“Some mathematicians are birds, others are frogs. Birds fly high in the air and survey broad vistas of mathematics out to the far horizon. They delight in concepts that unify our thinking and bring together diverse problems from different parts of the landscape. Frogs live in the mud below and see only the flowers that grow nearby. They delight in the details of the particular objects, and they solve problems one at a time. I happened to be a frog.”
If this is so, he is a frog with wings.
Listen to the man himself
In this video interview, Dyson talks about the wonders and limits of science. Most memorable sentence : “We understand the physical world extremely well. We understand the ‘mental world’ hardly at all.” Here, Dyson uses the phrase ‘mental world’ to include subjects like the nature of consciousness and the existence of God.
 Excerpts from The Atlantic (December 2010 issue): “Freeman Dyson is one of those force-of-nature intellects whose brilliance can be fully grasped by only a tiny subset of humanity, that handful of thinkers capable of following his equations. His principal contribution has been to the theory of quantum electrodynamics, but he has done stellar work, too, in pure mathematics, particle physics, statistical mechanics, and matter in the solid state. He writes with a grace and clarity that is rare, even freakish, in a scientist, and his books, including Disturbing the Universe, Weapons and Hope, Infinite in All Directions, and The Sun, the Genome, and the Internet, have made a mark. Dyson has won the Lorentz Medal (the Netherlands) and the Max Planck Medal (Germany) for his work in theoretical physics. In 1996, he was awarded the Lewis Thomas Prize, which honors the scientist as poet. In 2000, he scored the Templeton Prize for exceptional contribution to the affirmation of life’s spiritual dimension—worth more, in a monetary way, than the Nobel.”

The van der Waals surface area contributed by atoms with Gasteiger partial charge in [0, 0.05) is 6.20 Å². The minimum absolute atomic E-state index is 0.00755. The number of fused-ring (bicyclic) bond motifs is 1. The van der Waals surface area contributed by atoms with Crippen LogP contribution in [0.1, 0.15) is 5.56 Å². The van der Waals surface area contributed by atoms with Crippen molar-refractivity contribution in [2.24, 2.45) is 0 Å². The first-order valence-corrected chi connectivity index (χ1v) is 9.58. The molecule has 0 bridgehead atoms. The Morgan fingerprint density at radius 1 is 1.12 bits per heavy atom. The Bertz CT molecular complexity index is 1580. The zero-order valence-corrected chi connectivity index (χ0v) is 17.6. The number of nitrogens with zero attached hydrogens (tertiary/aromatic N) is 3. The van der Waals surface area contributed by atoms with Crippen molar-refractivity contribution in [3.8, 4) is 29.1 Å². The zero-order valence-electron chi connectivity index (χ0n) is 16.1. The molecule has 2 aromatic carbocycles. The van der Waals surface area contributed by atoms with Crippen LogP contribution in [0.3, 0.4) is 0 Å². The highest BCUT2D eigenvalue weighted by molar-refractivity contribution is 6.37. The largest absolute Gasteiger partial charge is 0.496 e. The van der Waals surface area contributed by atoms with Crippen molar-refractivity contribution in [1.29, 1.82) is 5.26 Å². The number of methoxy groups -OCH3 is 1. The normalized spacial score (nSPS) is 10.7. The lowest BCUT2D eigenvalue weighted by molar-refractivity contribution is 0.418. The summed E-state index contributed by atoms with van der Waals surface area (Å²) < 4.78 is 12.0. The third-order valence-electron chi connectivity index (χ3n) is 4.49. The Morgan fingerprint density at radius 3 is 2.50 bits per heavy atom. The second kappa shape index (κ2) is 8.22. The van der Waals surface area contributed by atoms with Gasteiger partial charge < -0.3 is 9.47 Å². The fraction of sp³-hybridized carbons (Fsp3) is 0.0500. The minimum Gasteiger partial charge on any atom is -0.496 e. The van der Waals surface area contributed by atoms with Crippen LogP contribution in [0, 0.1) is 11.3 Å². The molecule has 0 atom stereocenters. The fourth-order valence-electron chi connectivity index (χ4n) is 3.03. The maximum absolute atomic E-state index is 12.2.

Here’s an informal peep of a genius at work. Maria Popova’s engaging article: “A Flash of Illumination on the Greyhound Bus: Physicist Freeman Dyson on Creative Breakthrough and the Unconscious Mind.”, from Brain Pickings. Link: https://www.brainpickings.org/2018/06/28/freeman-dyson-maker-of-patterns-creativity/